Direct conflict with the standard required by Congress

Not Listening

The TechFreedom/NCCPA brief attacks the FDA’s ignorance and misinterpretation of scientific evidence and its misapplication of the precautionary principle. How, they ask, can the FDA severely restrict a product that scientific consensus shows is far safer than combustible tobacco?

The FDA’s Deeming Rule fails to consider the scientific evidence readily available to the agency regarding the safety and the public health benefits of e-cigarettes. The Deeming Rule is improper under the APA not merely because it fails any manner of scientific analysis, and is therefore arbitrary and capricious, but also because it is in direct conflict with Congress’s intent
to prevent smoking and aid cessation through the Act.

“Instead of developing science-based standards which would reduce harm, the FDA directly admitted it didn’t understand or evaluate the potential benefits or harms of e-cigarettes,” said Jeff Stier in a press release. “Without that science, it relied on the ‘precautionary principle’ standard, in direct conflict with the evidence-based standard required by Congress.”

“Regulations should be promulgated within the constraints of the rule of law, sound policy, and proportionality,” said Daniel Suraci, an attorney working pro bono on behalf of the National Center for Public Policy Research. “The FDA’s heavy-handed approach to e-cigarettes is an affront to smart governance as the regulations are in direct contradiction of the scientific evidence showing the public health benefits of vaping, and push the public back to cancer-causing tobacco products.”

Jim McDonald
I spend most of my time studying the regulatory, legislative and scientific challenges to vaping, advocating for our right to exist, and talking with others who do the same. Consider me a source for information, and feel free to agree or disagree with anything I say. I love good coffee and sweet Michigan cherries. My childhood hero was Gordie Howe.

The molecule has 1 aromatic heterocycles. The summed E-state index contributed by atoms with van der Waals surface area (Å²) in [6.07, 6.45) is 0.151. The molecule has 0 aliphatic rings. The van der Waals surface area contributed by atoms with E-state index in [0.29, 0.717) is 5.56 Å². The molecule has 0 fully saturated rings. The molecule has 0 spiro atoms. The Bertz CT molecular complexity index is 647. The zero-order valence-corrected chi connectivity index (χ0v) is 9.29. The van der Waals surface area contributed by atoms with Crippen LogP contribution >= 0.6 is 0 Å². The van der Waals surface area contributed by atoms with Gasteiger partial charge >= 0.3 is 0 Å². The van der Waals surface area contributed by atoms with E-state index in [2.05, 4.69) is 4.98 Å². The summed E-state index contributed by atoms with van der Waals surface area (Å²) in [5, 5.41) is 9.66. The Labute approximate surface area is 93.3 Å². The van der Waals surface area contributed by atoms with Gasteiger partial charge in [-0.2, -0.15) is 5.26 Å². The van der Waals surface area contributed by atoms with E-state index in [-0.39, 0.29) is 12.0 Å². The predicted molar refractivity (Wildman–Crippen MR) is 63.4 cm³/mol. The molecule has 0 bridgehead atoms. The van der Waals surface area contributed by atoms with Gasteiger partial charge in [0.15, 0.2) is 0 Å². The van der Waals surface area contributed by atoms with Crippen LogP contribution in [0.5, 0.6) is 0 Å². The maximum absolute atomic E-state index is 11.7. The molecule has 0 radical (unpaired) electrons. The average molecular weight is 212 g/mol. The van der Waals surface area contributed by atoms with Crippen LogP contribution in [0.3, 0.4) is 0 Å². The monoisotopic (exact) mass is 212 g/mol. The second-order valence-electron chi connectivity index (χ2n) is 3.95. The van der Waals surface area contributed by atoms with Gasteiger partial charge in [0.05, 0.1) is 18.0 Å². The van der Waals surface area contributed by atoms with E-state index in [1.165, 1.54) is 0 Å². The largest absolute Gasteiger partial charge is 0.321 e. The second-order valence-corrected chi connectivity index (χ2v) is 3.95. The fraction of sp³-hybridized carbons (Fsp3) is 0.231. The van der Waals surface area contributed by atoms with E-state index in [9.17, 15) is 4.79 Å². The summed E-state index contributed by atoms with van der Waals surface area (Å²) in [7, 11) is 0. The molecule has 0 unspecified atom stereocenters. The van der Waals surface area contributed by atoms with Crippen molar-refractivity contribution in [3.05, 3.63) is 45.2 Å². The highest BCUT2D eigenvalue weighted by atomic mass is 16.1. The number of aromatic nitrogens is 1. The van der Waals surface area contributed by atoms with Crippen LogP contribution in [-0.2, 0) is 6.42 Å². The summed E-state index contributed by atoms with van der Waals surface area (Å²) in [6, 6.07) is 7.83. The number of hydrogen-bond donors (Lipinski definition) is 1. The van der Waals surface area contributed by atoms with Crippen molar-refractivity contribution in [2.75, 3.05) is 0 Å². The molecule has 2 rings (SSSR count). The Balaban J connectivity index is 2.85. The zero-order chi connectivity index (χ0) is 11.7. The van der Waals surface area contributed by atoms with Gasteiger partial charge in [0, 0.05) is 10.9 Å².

• Brendan Hughes

    I’m following this case with keen Interest, as what happens here is not only an American issue. This case is a test case for the rest of the world. A loss for the vaping industry will be ammunition for the naysayers worldwide who can point to the FDA as a benchmark.
    So the consequences are further reaching than just the US. A win will start the ball rolling on the demise of tobacco for everyones sake.
    Here in Ireland the government have decided not to add any additional or special taxes in the upcoming budget as they have said (although not officialy) that it is not a tobacco product therefore does not require tobacco taxes long may that hold.

    • Jim McDonald

      Agreed. Good luck with the taxes. Ireland is blessed with one of the smartest and most knowledgable vaping advocates anywhere in Gillian Golden — so you’ve got that going for you.

  • KekTopper

    I would have liked to seen the opposing views too. It matters to see what our opponents are saying to see if they have any validity.

    • Jim McDonald

      I’ll report on the CTFK brief when it’s filed. It hasn’t been yet.